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Psst . . . Have You Heard?

Wisdom for the Heart / Dr. Stephen Davey
The Truth Network Radio
June 3, 2024 12:00 am

Psst . . . Have You Heard?

Wisdom for the Heart / Dr. Stephen Davey

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June 3, 2024 12:00 am

In this episode, Stephen dives into Nehemiah 6, exploring the relentless attacks Nehemiah faces from both outside enemies and internal betrayers. As the Red Dragon, the Devil, ramps up efforts to stop the rebuilding of Jerusalem, Nehemiah encounters ridicule, fear, and discouragement. Stephen highlights the critical piece of armor Nehemiah relies on: the helmet of salvation, which protects the mind against the enemy's assaults. Join us to discover how Nehemiah's steadfast faith and discernment amidst the enemy's schemes can inspire and equip us in our own spiritual battles.

Truth for Life
Alistair Begg

Build, the kind of life that stays at times at the hard labor of building a pure life, building a marriage, building a family, building a church, building a reputation that cares about unbelievers and your testimony to them.

You build one piece at a time as you build a path to them. Build in such a way that when there are phases of completion, those around you have to say, have to be brought to the conclusion, can only define us in terms of a sovereign involvement of our God. If you're involved in doing anything good for the Kingdom of God, Satan wants to stop it. He has several tactics that he uses to do just that. One of the schemes and tactics that Satan uses is false rumors designed to discredit you and the work that you're doing.

Has that happened to you? It happened to Nehemiah. Everywhere he turned, Satan tried to prevent him from rebuilding the walls of Jerusalem. Today on Wisdom for the Heart, Stephen Davey takes us to Nehemiah 6 where we'll see the latest attack, the attack of false rumors. The piece of armor as we have tried to relate what Nehemiah was going through with the believers' own battles and the armor that we are to wear, there is one piece that doesn't seem to get much headlines or much press. It is the piece of armor known as the helmet of salvation. It is that helmet that protects our minds as it were.

It is that helmet which must be employed when we are assaulted in one of these three areas. We need to think correctly. We need to think biblically. We need to think theologically and reflecting upon, meditating upon, considering the truths of the redemption and how they relate us to each of the three persons of the Godhead are part of this weaponry that causes us to stand against the lures of the red dragon who will come along and say you really don't belong, you really do not have value, and you really can't pull that off. Nehemiah will face his most difficult battles because they are primarily battles that will require biblical thinking. One author commenting on this chapter that we're about to look at said that this was a battle of nerves. And so it was.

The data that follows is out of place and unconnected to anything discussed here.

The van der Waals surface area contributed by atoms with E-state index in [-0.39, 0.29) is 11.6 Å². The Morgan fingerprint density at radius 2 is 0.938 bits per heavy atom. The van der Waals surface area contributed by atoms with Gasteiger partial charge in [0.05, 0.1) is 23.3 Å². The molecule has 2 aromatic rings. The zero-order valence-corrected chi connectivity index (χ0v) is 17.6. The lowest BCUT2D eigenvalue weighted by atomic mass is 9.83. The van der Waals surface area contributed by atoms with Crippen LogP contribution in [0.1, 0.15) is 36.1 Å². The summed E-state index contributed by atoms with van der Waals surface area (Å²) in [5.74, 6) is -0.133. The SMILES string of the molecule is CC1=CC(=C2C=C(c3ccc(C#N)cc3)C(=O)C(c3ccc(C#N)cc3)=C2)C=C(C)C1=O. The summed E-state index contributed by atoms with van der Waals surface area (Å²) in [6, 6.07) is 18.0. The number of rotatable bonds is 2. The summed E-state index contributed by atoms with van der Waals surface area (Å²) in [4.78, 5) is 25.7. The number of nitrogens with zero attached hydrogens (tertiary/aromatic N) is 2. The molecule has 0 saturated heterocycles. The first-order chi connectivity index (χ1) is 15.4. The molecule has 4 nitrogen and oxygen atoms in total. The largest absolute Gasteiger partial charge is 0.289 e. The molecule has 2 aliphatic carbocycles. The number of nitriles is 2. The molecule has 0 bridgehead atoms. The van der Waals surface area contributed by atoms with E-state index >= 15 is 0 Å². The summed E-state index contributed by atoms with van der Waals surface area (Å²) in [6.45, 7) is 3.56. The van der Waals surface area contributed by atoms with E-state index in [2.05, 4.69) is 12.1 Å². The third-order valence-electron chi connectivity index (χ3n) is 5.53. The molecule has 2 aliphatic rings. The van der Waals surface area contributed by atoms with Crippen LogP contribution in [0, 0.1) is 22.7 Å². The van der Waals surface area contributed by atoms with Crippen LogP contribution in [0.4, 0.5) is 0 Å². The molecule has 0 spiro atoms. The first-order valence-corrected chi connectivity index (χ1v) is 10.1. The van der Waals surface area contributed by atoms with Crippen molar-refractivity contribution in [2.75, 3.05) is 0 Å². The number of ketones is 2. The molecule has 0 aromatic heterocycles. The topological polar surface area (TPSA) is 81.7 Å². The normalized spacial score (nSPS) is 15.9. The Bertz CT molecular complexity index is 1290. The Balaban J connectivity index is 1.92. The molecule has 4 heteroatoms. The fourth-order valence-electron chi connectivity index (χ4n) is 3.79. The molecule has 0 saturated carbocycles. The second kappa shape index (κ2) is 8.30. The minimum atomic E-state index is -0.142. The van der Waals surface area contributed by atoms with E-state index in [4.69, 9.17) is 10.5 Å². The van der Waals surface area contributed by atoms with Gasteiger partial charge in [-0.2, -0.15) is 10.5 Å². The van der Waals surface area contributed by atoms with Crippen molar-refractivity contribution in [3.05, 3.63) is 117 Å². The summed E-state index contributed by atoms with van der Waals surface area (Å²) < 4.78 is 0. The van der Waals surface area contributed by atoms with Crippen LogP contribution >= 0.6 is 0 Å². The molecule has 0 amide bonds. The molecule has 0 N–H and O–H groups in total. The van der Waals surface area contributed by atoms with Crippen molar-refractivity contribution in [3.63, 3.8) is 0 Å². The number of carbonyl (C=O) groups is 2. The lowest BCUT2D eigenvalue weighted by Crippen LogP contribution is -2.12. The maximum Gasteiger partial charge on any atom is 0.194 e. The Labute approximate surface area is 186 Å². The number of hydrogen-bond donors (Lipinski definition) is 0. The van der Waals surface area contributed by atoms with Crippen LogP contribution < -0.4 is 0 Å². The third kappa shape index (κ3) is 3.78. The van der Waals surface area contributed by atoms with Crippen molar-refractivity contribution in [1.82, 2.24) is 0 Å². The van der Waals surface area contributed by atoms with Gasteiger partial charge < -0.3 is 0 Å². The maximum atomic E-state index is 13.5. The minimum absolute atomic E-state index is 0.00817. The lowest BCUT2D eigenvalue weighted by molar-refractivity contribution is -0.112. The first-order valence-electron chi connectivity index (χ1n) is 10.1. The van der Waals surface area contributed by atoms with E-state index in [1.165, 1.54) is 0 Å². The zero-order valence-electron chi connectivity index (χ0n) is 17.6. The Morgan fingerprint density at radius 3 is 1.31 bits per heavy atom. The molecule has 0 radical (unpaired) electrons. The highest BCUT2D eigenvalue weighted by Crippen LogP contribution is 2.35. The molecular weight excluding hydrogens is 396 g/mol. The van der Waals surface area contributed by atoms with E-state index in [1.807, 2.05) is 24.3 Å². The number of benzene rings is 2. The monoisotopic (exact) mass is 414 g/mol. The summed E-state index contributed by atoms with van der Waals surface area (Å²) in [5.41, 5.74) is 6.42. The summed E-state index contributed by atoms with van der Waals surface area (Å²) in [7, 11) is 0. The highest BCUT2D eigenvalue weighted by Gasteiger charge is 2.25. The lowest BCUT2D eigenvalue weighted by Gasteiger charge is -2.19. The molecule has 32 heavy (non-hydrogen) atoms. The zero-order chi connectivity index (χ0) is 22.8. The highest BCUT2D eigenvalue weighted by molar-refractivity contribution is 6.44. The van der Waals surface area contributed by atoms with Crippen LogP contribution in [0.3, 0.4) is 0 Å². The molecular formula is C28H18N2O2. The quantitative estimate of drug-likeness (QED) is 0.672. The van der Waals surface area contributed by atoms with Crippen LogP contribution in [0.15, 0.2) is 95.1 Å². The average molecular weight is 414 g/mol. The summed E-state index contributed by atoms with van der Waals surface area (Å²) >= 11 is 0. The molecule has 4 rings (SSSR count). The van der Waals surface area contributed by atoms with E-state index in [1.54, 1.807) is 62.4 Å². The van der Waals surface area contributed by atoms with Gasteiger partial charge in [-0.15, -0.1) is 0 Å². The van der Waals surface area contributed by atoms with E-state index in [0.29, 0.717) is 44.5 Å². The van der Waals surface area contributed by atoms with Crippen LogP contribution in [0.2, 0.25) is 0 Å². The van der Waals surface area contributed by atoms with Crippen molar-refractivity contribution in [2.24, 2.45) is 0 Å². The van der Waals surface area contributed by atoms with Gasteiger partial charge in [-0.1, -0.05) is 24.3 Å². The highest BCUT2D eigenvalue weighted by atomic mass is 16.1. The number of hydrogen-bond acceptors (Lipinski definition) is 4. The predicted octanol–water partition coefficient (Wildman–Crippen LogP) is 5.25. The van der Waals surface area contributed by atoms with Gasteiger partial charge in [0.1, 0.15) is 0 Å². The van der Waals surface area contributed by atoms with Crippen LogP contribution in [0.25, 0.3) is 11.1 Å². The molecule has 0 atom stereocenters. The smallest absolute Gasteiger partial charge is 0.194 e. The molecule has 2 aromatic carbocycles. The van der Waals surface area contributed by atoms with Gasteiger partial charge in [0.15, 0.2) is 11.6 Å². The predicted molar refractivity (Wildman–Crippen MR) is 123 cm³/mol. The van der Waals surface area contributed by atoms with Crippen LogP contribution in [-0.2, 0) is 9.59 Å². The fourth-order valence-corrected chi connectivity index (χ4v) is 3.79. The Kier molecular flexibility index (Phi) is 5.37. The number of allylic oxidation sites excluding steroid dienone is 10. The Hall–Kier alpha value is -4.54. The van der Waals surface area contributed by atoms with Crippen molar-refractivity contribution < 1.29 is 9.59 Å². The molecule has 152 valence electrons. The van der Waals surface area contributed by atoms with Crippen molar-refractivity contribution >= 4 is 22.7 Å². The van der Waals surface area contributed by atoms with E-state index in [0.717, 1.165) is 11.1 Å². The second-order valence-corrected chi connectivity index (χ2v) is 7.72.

Let's find out why. Nehemiah chapter 6 verse 1. Now when it was reported to Sanballat, Tobiah, to Geshem, the Arab, and to the rest of our enemies that I had rebuilt the wall, and that no breach remained in it, although at that time I had not set up the doors in its gates, then Sanballat and Geshem sent a message to me saying, come, let us meet together at Sheferim in the plain of Ono. But they were planning to harm me. So I sent messengers to them saying, I am doing a great work, and I cannot come down. Why should the work stop while I leave it and come down to you? They sent messages to me four times in this manner, and I answered them in the same way. Did you notice from verse 1 the timing of this attempt?

Basically to create confusion. We'll see how. Verse 1 tells us that the walls are finished. There's no breach, no hole, no easy passageway for the enemy. However, the gates have not yet been hung.

In other words, it's the last possible moment for the enemy to stop the work before those massive gates are hung which can be closed and locked. It's also the best time perhaps to approach Nehemiah with some lure because perhaps now more than ever he could feel somewhat self-confident that the project is going to be completed, and he could let his guard down and slip into this trap. And the request from his enemies comes in this form of a polite invitation to begin dialoguing together. Come, let us meet in Ono, which happened to be, by the way, an oasis.

It was fertile land with trees and water, another luring thing about this particular invitation. It's as if they were saying, come on, Nehemiah, we know we've been dogging your heels for months, but let's get together and talk it over and let's meet over there in that oasis. What do you say?